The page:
Mammoth sound

Metal heavyweights Mastodon set to obliterate Senator Theatre

Unearthing the beast: Mastodon. From left: Braun Dailor, Troy Sanders, Bill Kelliher and Brent Hinds.

Unearthing the beast: Mastodon. From left: Braun Dailor, Troy Sanders, Bill Kelliher and Brent Hinds.

Photo by Travis Shinn

Mastodon performs Thursday, Oct. 22, 8:30 p.m., at the Senator Theatre. Intronaut opens.
Tickets: $25, available at Diamond W Western Wear, Blaze N J's,
Senator Theatre
517 Main St.

There’s no better metaphor for Mastodon’s current place in the music world than guitarist Brent Hinds, wearing a full Los Angeles Dodgers uniform, getting kicked out of last year’s Grammy Awards for dropping a fat bag of weed on the red carpet. No matter how far Mastodon has come—even rubbing shoulders with Taylor Swift—the band is still made up of four misbehaving metal dudes.

For the heavyweights out of Atlanta, it’s been a long ascension to becoming one of the biggest metal acts in the world. Since their debut album, 2002’s Remission, the first in a series of loose concept albums exploring each of the four elements, they’ve drawn praise from metal critics and scruffy kids in cargo shorts alike for their cohesive records, varied influences, world-class chops and utter heaviness.

But starting most notably with 2011’s The Hunter, a glossily produced record more in line with Foo Fighters than early Metallica, they’ve gravitated away from the fringes of extreme sound-making to something more palatable for the masses. Drummer Brann Dailor has been integral to that transformation. On a break between tours supporting the group’s latest album, Once More ’Round the Sun, and fall dates in support of metal icons Judas Priest, he spoke with the CN&R from his home in Atlanta in advance of Mastodon’s headlining show at the Senator Theatre on Oct. 22.

Dailor began contributing back-up vocals on 2006 album Blood Mountain and has been featured more prominently on subsequent albums, even taking lead on a handful on songs. His voice just doesn’t have the capacity to growl or shriek, he said, so his singing is naturally less gruff than his bandmates’.

“I think it’s better to look for some melody,” he said. “The screaming has to make sense in the song, and we realized that, album after album, we were moving away from the super-heavy stuff. … We wanted a broader spectrum, to have different facets of our musical personalities represented in there and be part of this thing called Mastodon. As time goes on, we’ll have this really vast musical experiment.”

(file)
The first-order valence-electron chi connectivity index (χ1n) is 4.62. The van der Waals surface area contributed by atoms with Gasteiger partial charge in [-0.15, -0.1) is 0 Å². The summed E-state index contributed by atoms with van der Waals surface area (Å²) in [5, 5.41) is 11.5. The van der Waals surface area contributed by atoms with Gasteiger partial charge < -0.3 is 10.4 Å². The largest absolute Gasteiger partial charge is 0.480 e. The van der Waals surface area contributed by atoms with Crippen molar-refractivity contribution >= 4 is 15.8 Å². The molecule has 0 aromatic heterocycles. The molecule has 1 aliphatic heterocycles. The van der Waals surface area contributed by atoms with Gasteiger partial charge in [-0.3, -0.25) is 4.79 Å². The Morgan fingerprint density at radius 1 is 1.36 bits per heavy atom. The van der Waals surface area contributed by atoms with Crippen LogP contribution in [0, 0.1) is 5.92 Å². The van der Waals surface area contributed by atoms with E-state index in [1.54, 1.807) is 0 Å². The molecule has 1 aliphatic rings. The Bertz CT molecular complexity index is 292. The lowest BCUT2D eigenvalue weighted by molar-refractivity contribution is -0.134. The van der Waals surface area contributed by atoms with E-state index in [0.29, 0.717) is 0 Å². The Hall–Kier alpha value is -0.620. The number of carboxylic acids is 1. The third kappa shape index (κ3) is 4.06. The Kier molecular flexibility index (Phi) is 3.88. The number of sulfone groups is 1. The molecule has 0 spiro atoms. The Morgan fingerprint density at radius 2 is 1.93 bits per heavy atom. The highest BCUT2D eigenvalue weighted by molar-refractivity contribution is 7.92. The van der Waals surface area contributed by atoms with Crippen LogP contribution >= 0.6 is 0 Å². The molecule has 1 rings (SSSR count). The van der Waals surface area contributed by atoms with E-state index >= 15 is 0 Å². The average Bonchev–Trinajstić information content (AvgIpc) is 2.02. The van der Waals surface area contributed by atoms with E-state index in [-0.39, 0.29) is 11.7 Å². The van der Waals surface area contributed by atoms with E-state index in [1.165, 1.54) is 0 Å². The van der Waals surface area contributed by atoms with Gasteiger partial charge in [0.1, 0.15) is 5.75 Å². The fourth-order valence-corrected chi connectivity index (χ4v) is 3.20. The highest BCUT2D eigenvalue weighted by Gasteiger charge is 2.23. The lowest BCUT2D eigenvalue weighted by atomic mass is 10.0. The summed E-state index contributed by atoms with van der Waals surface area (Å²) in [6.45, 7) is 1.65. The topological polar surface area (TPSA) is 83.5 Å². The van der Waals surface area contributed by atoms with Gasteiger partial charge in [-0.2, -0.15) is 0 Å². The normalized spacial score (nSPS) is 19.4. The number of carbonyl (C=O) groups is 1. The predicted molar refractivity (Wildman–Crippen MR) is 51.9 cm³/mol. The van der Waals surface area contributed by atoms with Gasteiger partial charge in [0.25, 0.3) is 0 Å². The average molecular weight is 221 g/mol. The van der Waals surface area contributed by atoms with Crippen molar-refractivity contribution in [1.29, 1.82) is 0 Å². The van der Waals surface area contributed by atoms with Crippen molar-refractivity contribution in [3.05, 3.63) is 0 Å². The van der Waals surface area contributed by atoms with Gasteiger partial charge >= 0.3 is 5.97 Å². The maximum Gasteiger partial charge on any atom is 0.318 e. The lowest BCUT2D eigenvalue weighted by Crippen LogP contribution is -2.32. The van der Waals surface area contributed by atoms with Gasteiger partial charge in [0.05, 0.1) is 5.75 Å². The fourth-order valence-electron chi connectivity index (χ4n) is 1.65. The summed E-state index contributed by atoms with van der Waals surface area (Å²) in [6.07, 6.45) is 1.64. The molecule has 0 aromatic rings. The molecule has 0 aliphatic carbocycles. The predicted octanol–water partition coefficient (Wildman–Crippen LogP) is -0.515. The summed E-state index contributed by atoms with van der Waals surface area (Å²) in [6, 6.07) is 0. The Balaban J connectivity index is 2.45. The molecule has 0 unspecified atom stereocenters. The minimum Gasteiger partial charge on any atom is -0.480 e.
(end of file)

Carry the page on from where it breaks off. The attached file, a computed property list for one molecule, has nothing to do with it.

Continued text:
And whereas the identity of many bands is tied to lead singers, Mastodon’s sound is characterized to a great extent by the vocal contributions of all four members. Any one of them might take the lead on a given song, but it’s still instantly recognizable as Mastodon.

“We’ve been able to maintain that because it’s the same four guys making the noise,” Dailor said. “There’s little we can do to alter our DNA. No matter what format it’s in, it’s going to sound like us because we have our DNA all over it.

“We’re not the best singers, to be honest,” Dailor continued. “I don’t think that’s any big secret—we do the best with what we have. It takes all of us to get it done. We’re a band in the truest sense because we’re extremely collaborative.”

As one might imagine, singing and drumming simultaneously poses a challenge, even for Dailor, who’s recognized by some as the most technically proficient member of the band. There are some instances where he has to pull back his drum patterns in order to focus on vocals.

“I have to pick my moments,” he said. “Sometimes a simpler beat lends itself better to the song, anyway, so I’m not bummed out when I could be doing a lot more technically. I’m trying to serve the song, even though it seems like I’m trying to show off.”

As for what fans can expect next from Mastodon, Dailor doesn’t foresee any break in writing, recording and touring.

“We haven’t stopped in 16 years,” he said. “I don’t know how long we can keep it up. Everybody gets tired out there, understandably. You go on no sleep. Everyone starts crying, and then we get off tour and a few weeks later everyone is ready to go again.

“We’ll go until we stop, I guess.”